If your breast feels bruised while breastfeeding or chestfeeding for more than a short period of time, it's important to speak with a healthcare professional to determine the underlying cause and receive appropriate treatment. They can help you identify any issues with your breastfeeding technique or recommend methods to alleviate engorgement or mastitis. In some cases, medication may be necessary to treat an infection or pain.

Most common cause of bruising in the breast or chest

I regularly see people who have done breast or chest massage to help with plugged ducts or engorgment end up with bruises in the breast or chest tissue. Breast lymphatic drainage massage can be an effective technique to help alleviate the symptoms of mastitis, such as pain, swelling, and inflammation. However, it's important to use proper techniques and avoid causing any additional discomfort or injury.

Here are some tips to help prevent bruising while performing breast massage for mastitis:

  • Use gentle pressure: Avoid using too much pressure or force when massaging the breast tissue. Use the pressure you might use to pet a cat or check the ripeness of a tomato or avocado. Use gentle, circular motions to help stimulate lymphatic drainage which will increase repair.
  • Use a cold  compress: Applying a cold compress to the affected breast or chest before massaging can also help relax the breast or chest tissue and decrease inflammation. This can help reduce the risk of bruising.
  • Take breaks: If you're experiencing discomfort or pain during breast massage, take a break and try again later. Avoid massaging the breast tissue for extended periods of time, as this can cause bruising and further irritation.
  • Seek advice from a healthcare professional: If you're experiencing persistent pain or bruising during breast massage or chest massage, speak with a healthcare professional. They can provide guidance on proper massage techniques or recommend alternative treatments.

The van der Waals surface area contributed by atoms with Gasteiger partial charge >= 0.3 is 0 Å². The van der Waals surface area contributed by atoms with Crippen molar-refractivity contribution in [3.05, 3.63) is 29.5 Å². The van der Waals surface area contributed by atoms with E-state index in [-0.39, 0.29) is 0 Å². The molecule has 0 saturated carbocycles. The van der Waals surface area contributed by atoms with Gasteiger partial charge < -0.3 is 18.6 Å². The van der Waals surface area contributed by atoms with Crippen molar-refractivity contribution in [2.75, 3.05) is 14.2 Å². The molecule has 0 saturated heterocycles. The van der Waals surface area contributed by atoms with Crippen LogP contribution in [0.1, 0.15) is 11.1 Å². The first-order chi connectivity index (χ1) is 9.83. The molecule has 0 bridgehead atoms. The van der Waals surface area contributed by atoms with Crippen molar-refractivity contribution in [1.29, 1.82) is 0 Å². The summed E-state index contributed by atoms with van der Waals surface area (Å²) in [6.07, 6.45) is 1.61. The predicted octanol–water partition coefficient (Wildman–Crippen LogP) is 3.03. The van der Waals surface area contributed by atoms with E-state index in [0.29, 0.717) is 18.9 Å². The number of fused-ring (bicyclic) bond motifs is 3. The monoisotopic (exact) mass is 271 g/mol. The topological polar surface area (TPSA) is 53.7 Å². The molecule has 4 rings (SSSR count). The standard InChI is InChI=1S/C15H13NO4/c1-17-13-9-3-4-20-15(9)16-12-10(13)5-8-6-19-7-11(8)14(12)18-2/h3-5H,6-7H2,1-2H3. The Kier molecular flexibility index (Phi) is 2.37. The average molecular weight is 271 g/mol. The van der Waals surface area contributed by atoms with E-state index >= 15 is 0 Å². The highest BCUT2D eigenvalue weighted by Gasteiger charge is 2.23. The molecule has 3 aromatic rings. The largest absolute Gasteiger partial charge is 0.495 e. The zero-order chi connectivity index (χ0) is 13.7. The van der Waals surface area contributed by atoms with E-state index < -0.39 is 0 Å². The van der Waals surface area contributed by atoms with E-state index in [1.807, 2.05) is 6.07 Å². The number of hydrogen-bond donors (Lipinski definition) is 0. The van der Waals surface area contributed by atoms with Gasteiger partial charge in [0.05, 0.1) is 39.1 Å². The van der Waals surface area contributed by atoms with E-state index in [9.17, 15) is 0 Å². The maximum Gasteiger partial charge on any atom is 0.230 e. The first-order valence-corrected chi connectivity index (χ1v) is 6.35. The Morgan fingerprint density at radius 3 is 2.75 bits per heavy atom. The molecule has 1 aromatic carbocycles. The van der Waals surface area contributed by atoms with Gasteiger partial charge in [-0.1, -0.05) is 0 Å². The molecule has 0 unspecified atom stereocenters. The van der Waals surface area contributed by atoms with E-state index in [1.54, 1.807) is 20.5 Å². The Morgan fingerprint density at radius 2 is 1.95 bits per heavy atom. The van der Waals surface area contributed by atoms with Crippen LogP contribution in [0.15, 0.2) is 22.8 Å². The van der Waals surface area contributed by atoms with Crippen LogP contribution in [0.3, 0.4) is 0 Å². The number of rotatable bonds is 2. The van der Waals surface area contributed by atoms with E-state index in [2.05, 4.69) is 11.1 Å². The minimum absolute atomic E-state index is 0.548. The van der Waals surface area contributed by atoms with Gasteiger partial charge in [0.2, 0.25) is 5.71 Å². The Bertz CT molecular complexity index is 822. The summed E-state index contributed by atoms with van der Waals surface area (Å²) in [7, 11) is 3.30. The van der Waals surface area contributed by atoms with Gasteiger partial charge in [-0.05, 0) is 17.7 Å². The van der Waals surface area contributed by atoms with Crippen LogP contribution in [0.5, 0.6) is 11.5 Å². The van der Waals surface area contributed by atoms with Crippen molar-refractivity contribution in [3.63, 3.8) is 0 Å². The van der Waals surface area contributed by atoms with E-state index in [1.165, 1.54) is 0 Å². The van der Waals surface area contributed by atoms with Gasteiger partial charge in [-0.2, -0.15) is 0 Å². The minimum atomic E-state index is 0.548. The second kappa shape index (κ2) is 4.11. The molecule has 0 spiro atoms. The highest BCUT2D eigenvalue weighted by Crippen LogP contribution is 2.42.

Overall, breast massage can be a helpful technique for treating mastitis, but it's important to use proper techniques and avoid causing any additional discomfort or injury. If you're experiencing persistent pain or bruising, speak with a healthcare professional for guidance.

Pain in breast while breastfeeding with no lump

Woman breastfeeding with a pained look on her face

Breastfeeding pain in breast no lump, is a common complaint I hear, while many associate mastitis with lumps in the breast or chest or blocked ducts. This does not have to be the case. Both acute and sub clinical mastitis can create pain in the breast while breastfeeding with no lump.

Acute mastitis

The American Academy of Breastfeeding Medicine (AABM) has outlined the following common symptoms of mastitis:

  • Breast pain or tenderness: The affected breast may be sore, tender, or painful to the touch. This pain can range from mild to severe.
  • Swelling and redness: The affected breast may be swollen, red, or warm to the touch. In some cases, a lump or area of hardness may be felt in the breast.
  • Flu-like symptoms: Mastitis can cause flu-like symptoms such as fever, chills, and fatigue.
  • Breast engorgement: The affected breast may become engorged or overfull, leading to discomfort or pain.
  • Nipple discharge: In some cases, mastitis can cause a discharge from the nipple, which may be pus-like or contain blood.

It's important to note that not all people or women with mastitis will experience all of these symptoms, and some women may experience additional symptoms not listed here. Additionally, not all breast infections are mastitis, and other conditions, such as a breast abscess, can cause similar symptoms.

If you are experiencing any of the above symptoms, it's important to seek medical attention from a healthcare provider, as prompt treatment can help prevent complications and promote healing. A healthcare provider can perform a physical exam and recommend appropriate treatment, which may include antibiotics, pain relief, and other supportive measures.